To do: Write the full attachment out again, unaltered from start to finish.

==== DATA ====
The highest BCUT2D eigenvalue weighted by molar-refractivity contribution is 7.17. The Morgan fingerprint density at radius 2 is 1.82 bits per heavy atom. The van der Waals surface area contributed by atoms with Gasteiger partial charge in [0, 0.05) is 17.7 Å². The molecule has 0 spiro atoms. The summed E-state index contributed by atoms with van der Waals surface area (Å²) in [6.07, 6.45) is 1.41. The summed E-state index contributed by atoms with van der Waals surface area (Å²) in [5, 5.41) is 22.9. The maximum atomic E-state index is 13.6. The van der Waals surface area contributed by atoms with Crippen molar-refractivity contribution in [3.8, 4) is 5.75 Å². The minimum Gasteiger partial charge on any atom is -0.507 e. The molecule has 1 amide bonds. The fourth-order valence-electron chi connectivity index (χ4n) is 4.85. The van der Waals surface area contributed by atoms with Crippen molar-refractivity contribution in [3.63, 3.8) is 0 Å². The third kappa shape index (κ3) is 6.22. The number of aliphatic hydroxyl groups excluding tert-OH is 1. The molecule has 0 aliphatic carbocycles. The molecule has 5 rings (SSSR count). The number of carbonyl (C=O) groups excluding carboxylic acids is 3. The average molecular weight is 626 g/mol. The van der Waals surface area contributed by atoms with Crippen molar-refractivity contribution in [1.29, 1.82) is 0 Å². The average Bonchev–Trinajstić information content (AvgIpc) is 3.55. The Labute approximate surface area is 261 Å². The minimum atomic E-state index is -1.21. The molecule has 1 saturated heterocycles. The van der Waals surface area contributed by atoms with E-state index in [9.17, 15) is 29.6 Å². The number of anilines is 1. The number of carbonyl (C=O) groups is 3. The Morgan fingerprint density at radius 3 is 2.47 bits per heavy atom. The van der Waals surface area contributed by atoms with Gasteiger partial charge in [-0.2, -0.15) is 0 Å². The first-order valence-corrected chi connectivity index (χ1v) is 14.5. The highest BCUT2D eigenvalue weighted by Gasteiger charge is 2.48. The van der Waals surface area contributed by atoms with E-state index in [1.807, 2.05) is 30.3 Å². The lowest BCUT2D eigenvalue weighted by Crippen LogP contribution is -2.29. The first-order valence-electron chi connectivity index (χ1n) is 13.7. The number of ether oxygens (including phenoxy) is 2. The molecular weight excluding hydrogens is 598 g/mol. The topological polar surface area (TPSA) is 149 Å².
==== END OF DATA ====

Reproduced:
The highest BCUT2D eigenvalue weighted by molar-refractivity contribution is 7.17. The Morgan fingerprint density at radius 2 is 1.82 bits per heavy atom. The van der Waals surface area contributed by atoms with Gasteiger partial charge in [0, 0.05) is 17.7 Å². The molecule has 0 spiro atoms. The summed E-state index contributed by atoms with van der Waals surface area (Å²) in [6.07, 6.45) is 1.41. The summed E-state index contributed by atoms with van der Waals surface area (Å²) in [5, 5.41) is 22.9. The maximum atomic E-state index is 13.6. The van der Waals surface area contributed by atoms with Crippen molar-refractivity contribution in [3.8, 4) is 5.75 Å². The minimum Gasteiger partial charge on any atom is -0.507 e. The molecule has 1 amide bonds. The fourth-order valence-electron chi connectivity index (χ4n) is 4.85. The van der Waals surface area contributed by atoms with Crippen molar-refractivity contribution in [3.63, 3.8) is 0 Å². The third kappa shape index (κ3) is 6.22. The number of aliphatic hydroxyl groups excluding tert-OH is 1. The molecule has 0 aliphatic carbocycles. The molecule has 5 rings (SSSR count). The number of carbonyl (C=O) groups excluding carboxylic acids is 3. The average molecular weight is 626 g/mol. The van der Waals surface area contributed by atoms with Crippen molar-refractivity contribution in [1.29, 1.82) is 0 Å². The average Bonchev–Trinajstić information content (AvgIpc) is 3.55. The Labute approximate surface area is 261 Å². The minimum atomic E-state index is -1.21. The molecule has 1 saturated heterocycles. The van der Waals surface area contributed by atoms with E-state index in [9.17, 15) is 29.6 Å². The number of anilines is 1. The number of carbonyl (C=O) groups is 3. The Morgan fingerprint density at radius 3 is 2.47 bits per heavy atom. The van der Waals surface area contributed by atoms with Gasteiger partial charge in [-0.2, -0.15) is 0 Å². The first-order valence-corrected chi connectivity index (χ1v) is 14.5. The highest BCUT2D eigenvalue weighted by Gasteiger charge is 2.48. The van der Waals surface area contributed by atoms with E-state index in [1.807, 2.05) is 30.3 Å². The lowest BCUT2D eigenvalue weighted by Crippen LogP contribution is -2.29. The first-order valence-electron chi connectivity index (χ1n) is 13.7. The number of ether oxygens (including phenoxy) is 2. The molecular weight excluding hydrogens is 598 g/mol. The topological polar surface area (TPSA) is 149 Å².